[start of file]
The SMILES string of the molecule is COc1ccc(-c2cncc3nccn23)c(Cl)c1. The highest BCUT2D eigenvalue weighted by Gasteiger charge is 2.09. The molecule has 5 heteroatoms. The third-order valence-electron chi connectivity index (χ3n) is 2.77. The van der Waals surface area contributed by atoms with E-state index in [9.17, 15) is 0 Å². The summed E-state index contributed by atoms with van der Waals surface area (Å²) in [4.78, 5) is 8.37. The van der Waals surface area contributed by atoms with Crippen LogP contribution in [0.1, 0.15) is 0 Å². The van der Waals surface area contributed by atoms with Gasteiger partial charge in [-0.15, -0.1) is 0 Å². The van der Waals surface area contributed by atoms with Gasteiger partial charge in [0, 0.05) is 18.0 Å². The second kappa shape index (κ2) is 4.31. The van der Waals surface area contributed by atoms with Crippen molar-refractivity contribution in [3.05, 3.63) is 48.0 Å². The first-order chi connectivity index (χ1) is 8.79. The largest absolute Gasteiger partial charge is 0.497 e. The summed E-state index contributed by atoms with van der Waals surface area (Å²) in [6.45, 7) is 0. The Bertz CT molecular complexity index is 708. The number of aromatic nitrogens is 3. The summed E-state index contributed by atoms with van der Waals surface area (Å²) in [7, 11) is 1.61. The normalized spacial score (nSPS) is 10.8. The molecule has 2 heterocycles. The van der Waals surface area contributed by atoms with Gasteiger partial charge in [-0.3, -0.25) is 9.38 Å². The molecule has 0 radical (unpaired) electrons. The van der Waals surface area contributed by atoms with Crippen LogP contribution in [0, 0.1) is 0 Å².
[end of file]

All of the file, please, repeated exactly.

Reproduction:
The SMILES string of the molecule is COc1ccc(-c2cncc3nccn23)c(Cl)c1. The highest BCUT2D eigenvalue weighted by Gasteiger charge is 2.09. The molecule has 5 heteroatoms. The third-order valence-electron chi connectivity index (χ3n) is 2.77. The van der Waals surface area contributed by atoms with E-state index in [9.17, 15) is 0 Å². The summed E-state index contributed by atoms with van der Waals surface area (Å²) in [4.78, 5) is 8.37. The van der Waals surface area contributed by atoms with Crippen LogP contribution in [0.1, 0.15) is 0 Å². The van der Waals surface area contributed by atoms with Gasteiger partial charge in [-0.15, -0.1) is 0 Å². The van der Waals surface area contributed by atoms with Gasteiger partial charge in [0, 0.05) is 18.0 Å². The second kappa shape index (κ2) is 4.31. The van der Waals surface area contributed by atoms with Crippen molar-refractivity contribution in [3.05, 3.63) is 48.0 Å². The first-order chi connectivity index (χ1) is 8.79. The largest absolute Gasteiger partial charge is 0.497 e. The summed E-state index contributed by atoms with van der Waals surface area (Å²) in [6.45, 7) is 0. The Bertz CT molecular complexity index is 708. The number of aromatic nitrogens is 3. The summed E-state index contributed by atoms with van der Waals surface area (Å²) in [7, 11) is 1.61. The normalized spacial score (nSPS) is 10.8. The molecule has 2 heterocycles. The van der Waals surface area contributed by atoms with Gasteiger partial charge in [-0.3, -0.25) is 9.38 Å². The molecule has 0 radical (unpaired) electrons. The van der Waals surface area contributed by atoms with Crippen LogP contribution in [0, 0.1) is 0 Å².